Prerequisite(s): 1.0 course in History at the 2300, 3300 or 4300 level or enrolment in the Honors Specialization in International Relations.
Extra Information: 2 hours, 1.0 course.

This course counts as a History credit for the International Relations Program

Fall/Winter 3320E F.Schumacher Friday 9:30-11:30 Syllabus

3402G - Homer to St. Augustine: Classic Texts and Debates in Western Culture (I)

Homer’s Odyssey, Aristotle’s Ethics, the Hebrew Bible, and St. Augustine’s Confessions, which influenced both the ages in which they were composed and subsequent Western thought, depict distinctive and often conflicting ideals for the individual and society. The class examines these ideals and the larger debates they embody and reflect. 2 seminar hours, 0.5 course

Prerequisite(s): 1.0 History course at the 2200 level or above

Winter 3402G E.Nathans Thursday 9:30-11:30 Syllabus

3412G - Britain's Sailors, Soldiers, and Empire: 1689-1902

This course examines the emergence of Britain as an imperial power in the eighteenth and nineteenth centuries, and the military means by which that empire was acquired (and lost). It explores both soldiers' and sailors' lives and the effects of war on state formation and national identity within Britain. 2 hours, 0.5 course

This course counts as a History credit for the International Relations Program

Prerequisite(s): 1.0 History course at the 2200 level or above

Winter 3412G A.May Thursday 1:30-4:30 Syllabus

3415E - Modern Germany, 1815 to the Present

An examination of the conflict between liberalism and reaction in the nineteenth century; the effects of industrialization; unification and its consequences; the causes and consequences of the First World War; the rise of Nazism and the nature of Nazi rule; the post-war German states; and Germany in the post-unification era. 3 hours, 1.0 course

Prerequisite(s): 1.0 course in History at the 2200 level or above

This course counts as a History credit for the International Relations Program

Fall/Winter 3415E E.Nathans Monday 2:30-4:30 and Wednesday 4:30-5:30 Syllabus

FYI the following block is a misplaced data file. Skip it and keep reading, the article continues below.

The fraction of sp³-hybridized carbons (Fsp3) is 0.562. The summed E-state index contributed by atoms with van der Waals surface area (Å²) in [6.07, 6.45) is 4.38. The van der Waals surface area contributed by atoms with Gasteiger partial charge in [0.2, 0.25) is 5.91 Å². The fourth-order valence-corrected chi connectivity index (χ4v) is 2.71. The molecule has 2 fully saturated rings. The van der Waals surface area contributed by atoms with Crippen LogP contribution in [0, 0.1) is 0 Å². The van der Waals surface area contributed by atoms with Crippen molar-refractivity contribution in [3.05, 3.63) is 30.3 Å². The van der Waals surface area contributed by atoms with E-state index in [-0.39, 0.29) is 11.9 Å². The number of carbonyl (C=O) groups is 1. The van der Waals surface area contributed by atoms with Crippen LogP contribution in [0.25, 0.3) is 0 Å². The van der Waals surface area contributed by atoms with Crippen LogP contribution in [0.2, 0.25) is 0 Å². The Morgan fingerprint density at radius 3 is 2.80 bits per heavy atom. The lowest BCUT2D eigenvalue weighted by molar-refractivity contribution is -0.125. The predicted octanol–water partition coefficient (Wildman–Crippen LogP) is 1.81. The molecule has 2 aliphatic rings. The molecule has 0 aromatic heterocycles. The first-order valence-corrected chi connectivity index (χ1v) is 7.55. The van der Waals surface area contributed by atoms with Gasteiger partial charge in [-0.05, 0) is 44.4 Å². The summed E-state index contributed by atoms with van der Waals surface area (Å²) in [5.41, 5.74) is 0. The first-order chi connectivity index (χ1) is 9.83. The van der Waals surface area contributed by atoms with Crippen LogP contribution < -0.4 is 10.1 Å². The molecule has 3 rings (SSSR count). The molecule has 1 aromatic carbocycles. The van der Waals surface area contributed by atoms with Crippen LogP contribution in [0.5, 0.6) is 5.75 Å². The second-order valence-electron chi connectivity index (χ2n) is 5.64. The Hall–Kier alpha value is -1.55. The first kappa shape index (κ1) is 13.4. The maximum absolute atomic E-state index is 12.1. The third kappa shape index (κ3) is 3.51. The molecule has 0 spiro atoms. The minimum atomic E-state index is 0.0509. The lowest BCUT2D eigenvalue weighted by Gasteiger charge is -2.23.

3420F - The Soviet Experiment

The rise and fall of the Soviet Union had a profound impact on European and global affairs. Yet for many, Russia remains an enigma. This course examines the politics, economics, social issues, cultures and religions of the peoples who lived in the USSR, Russians and non-Russians, and how they interacted. 2 lecture hours, 0.5 course

Antirequisite(s): The former History 439E.
Prerequisite(s): 1.0 course in History at the 2200 level or above.

This course counts as a History credit for the International Relations Program

Fall 3420F M.Dyczok Thursday 10:30-12:30 Syllabus

3427E - The Holocaust

This course explores the evolution of the “Final Solution of the Jewish Question” in the broader context of German and Jewish history and anti-Semitic ideologies. The Holocaust is analyzed from the perspective of the perpetrators, victims and bystanders. The ultimate goal is to enable students to understand how and why the Holocaust happened. 3 seminar hours, 1.0 course

Antirequisite(s): The former History 394E if taken in 2006-07.
Prerequisite(s): 1.0 course in History at the 2200 level or above.

This course counts as a History credit for the International Relations Program

Fall/Winter 3427E K. Priestman Monday 6:30-9:30pm Syllabus

3613G - The Koreas Since 1945

This course will investigate developments in North and South Korea since 1945. Topics will include the Korean War; economic development, military dictatorship, and democratisation in South Korea; the consolidation of the Kim family state in North Korea; and the role of the Korean peninsula in international relations in the Asia-Pacific. 3 seminar hours, 0.5 course